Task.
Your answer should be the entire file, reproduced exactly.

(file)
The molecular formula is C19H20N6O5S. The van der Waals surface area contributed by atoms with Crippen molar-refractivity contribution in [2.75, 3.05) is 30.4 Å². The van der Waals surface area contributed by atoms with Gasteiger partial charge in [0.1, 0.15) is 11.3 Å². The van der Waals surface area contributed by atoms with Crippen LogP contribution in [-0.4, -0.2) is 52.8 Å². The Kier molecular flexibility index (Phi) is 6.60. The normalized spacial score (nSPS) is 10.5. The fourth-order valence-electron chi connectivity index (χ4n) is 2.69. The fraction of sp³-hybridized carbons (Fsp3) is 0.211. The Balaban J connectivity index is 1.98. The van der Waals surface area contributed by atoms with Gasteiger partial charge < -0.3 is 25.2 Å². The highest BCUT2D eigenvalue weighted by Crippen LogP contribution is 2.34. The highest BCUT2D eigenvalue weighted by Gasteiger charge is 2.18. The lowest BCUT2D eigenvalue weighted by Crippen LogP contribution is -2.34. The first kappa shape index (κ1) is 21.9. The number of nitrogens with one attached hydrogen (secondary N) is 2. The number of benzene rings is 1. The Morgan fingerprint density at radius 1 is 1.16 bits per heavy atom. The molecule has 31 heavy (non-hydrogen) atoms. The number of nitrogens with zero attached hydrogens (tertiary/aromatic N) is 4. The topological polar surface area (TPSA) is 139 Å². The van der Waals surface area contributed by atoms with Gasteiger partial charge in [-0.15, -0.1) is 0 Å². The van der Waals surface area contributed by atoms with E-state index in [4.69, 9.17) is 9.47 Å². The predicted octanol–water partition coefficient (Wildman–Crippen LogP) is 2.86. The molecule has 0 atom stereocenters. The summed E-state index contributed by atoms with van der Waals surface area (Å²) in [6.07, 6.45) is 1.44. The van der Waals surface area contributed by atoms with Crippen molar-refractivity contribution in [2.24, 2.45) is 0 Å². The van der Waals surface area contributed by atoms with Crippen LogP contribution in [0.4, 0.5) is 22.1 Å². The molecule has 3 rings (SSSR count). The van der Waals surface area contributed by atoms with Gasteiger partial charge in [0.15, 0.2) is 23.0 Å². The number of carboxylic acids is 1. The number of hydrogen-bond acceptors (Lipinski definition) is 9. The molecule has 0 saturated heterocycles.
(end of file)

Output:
The molecular formula is C19H20N6O5S. The van der Waals surface area contributed by atoms with Crippen molar-refractivity contribution in [2.75, 3.05) is 30.4 Å². The van der Waals surface area contributed by atoms with Gasteiger partial charge in [0.1, 0.15) is 11.3 Å². The van der Waals surface area contributed by atoms with Crippen LogP contribution in [-0.4, -0.2) is 52.8 Å². The Kier molecular flexibility index (Phi) is 6.60. The normalized spacial score (nSPS) is 10.5. The fourth-order valence-electron chi connectivity index (χ4n) is 2.69. The fraction of sp³-hybridized carbons (Fsp3) is 0.211. The Balaban J connectivity index is 1.98. The van der Waals surface area contributed by atoms with Gasteiger partial charge < -0.3 is 25.2 Å². The highest BCUT2D eigenvalue weighted by Crippen LogP contribution is 2.34. The highest BCUT2D eigenvalue weighted by Gasteiger charge is 2.18. The lowest BCUT2D eigenvalue weighted by Crippen LogP contribution is -2.34. The first kappa shape index (κ1) is 21.9. The number of nitrogens with one attached hydrogen (secondary N) is 2. The number of benzene rings is 1. The Morgan fingerprint density at radius 1 is 1.16 bits per heavy atom. The molecule has 31 heavy (non-hydrogen) atoms. The number of nitrogens with zero attached hydrogens (tertiary/aromatic N) is 4. The topological polar surface area (TPSA) is 139 Å². The van der Waals surface area contributed by atoms with Gasteiger partial charge in [-0.15, -0.1) is 0 Å². The van der Waals surface area contributed by atoms with E-state index in [4.69, 9.17) is 9.47 Å². The predicted octanol–water partition coefficient (Wildman–Crippen LogP) is 2.86. The molecule has 0 atom stereocenters. The summed E-state index contributed by atoms with van der Waals surface area (Å²) in [6.07, 6.45) is 1.44. The van der Waals surface area contributed by atoms with Crippen molar-refractivity contribution in [2.24, 2.45) is 0 Å². The van der Waals surface area contributed by atoms with Crippen LogP contribution in [0.4, 0.5) is 22.1 Å². The molecule has 3 rings (SSSR count). The van der Waals surface area contributed by atoms with Gasteiger partial charge in [0.15, 0.2) is 23.0 Å². The number of carboxylic acids is 1. The number of hydrogen-bond acceptors (Lipinski definition) is 9. The molecule has 0 saturated heterocycles.